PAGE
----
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Bank of America cannot claim attorney-client privilege for legal documents shared between it and Countrywide during their 2008 merger, New York's highest court ruled yesterday. The documents were passed between each company's lawyers during merger discussions, but before the union had been completed. The bank may now be compelled to release those legal communications, made at the height of the subprime mortgage crisis and ensuing Great Recession.
The ruling is a blow to Bank of America, which had sought to protect the documents, which may reveal to what extent Countrywide considered its liability for fraud connected to its mortgage-backed loans.
Countrywide Bank of America
Ambac Assurance sued Countrywide in 2008, after it was revealed that mortgage-backed securities issued by Countrywide Home Loans and Countrywide Financial Corporation were worthless. Ambac is a monoline insurer who guaranteed payments on many of those loans. The insurer alleged that Countrywide fraudulently misrepresented the quality of the loans and fraudulently induced Ambac to guaranty them.
Countrywide merged with Bank of America shortly after, becoming Red Oak Merger Corporation. Ambac then added Bank of America as a defendant in its suit, as Countrywide's successor-in-interest or alter ego, responsible for Countrywide's liabilities.
The Common Interest Exception to Waiver of Privilege
During discovery, Bank of America withheld several hundred communications between it and Countrywide, claiming that they were protected by attorney-client privilege. Those documents related to legal issues between the companies, including regulatory approvals, filing disclosures, employee benefits plans, and more. The documents were produced by both businesses' attorneys, separately, and shared before the merger concluded.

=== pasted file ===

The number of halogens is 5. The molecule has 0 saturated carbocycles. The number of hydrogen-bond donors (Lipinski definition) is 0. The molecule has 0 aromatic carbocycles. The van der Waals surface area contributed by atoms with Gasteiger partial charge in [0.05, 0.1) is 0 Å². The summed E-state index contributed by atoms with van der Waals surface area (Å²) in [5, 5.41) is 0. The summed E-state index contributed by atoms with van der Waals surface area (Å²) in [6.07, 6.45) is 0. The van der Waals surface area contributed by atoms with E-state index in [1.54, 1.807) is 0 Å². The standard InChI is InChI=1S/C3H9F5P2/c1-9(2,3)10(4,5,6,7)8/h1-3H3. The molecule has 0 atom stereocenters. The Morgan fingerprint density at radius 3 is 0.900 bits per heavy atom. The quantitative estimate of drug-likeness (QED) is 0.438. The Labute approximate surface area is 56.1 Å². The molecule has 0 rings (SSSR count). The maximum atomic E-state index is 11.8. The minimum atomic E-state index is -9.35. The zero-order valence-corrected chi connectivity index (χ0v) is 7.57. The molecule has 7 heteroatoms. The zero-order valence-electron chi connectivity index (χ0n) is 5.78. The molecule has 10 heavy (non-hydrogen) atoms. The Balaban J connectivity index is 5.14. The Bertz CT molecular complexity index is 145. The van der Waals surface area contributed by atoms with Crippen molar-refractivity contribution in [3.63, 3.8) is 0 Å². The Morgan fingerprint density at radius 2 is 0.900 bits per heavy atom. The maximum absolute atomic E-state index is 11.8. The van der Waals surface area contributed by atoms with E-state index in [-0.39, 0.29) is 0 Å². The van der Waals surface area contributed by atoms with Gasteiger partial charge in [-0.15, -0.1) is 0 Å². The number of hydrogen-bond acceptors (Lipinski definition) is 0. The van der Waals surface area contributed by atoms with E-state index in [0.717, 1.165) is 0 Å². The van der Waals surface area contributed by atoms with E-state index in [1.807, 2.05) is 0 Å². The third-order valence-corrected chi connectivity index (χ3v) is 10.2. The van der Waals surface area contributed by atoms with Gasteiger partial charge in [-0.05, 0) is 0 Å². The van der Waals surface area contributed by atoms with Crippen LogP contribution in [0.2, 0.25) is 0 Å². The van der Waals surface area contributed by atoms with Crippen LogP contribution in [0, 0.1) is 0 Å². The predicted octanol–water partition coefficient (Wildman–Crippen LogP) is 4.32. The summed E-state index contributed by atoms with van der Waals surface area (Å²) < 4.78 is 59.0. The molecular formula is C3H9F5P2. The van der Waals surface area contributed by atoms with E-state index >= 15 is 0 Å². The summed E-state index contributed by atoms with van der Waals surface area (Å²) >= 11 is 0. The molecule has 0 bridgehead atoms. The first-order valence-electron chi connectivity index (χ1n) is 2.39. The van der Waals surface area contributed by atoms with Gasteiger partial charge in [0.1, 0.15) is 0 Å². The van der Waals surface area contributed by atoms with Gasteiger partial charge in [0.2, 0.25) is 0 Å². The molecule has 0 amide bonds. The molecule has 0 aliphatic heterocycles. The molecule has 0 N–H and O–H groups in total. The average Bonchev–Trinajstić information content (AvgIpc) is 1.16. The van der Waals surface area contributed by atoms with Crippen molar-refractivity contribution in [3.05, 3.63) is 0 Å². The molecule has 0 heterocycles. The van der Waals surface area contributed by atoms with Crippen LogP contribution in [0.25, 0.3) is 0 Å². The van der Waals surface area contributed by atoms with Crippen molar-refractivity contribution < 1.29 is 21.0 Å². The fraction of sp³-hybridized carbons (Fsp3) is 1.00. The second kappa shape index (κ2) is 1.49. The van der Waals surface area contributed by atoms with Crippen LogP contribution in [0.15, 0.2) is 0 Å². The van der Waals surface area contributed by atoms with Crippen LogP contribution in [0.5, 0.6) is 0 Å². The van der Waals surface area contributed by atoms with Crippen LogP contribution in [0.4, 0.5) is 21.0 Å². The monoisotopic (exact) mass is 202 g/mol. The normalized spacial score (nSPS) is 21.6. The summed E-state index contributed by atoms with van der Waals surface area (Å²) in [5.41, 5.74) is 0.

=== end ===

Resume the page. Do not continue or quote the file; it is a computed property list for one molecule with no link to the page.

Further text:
According to Bank of America, those documents were protected even though they had been disclosed to the other party. (Countrywide's to Bank of America and vice versa.) Under New York law's common interest doctrine, exposure of attorney-client communications to a third party does not waive privilege if the third party "shares a common legal interest with the client who made the communication and the communication is made in furtherance of that common legal interest."
But not just any interest will do. Bank of America had argued that the "common legal interest" binding the two companies together was the "successful completion" of the merger and their "commitment to confidentiality."
That wasn't good enough for the New York Court of Appeals, the state's highest court. Noting that the exception to wavier began in criminal law, as the "joint defense" exception, the court explained that such an exception must be connected to "mounting a common defense." The shared legal interest then must be more than simply dealing with common legal matters. For attorney-client communications to retain their privilege when shared with another party, they must relate to litigation, either pending or anticipated.
The ruling doesn't break any new ground, but it is an important reminder to in-house counsel, in New York and elsewhere, of the ease with which privilege can be waived and the narrow nature of most exceptions.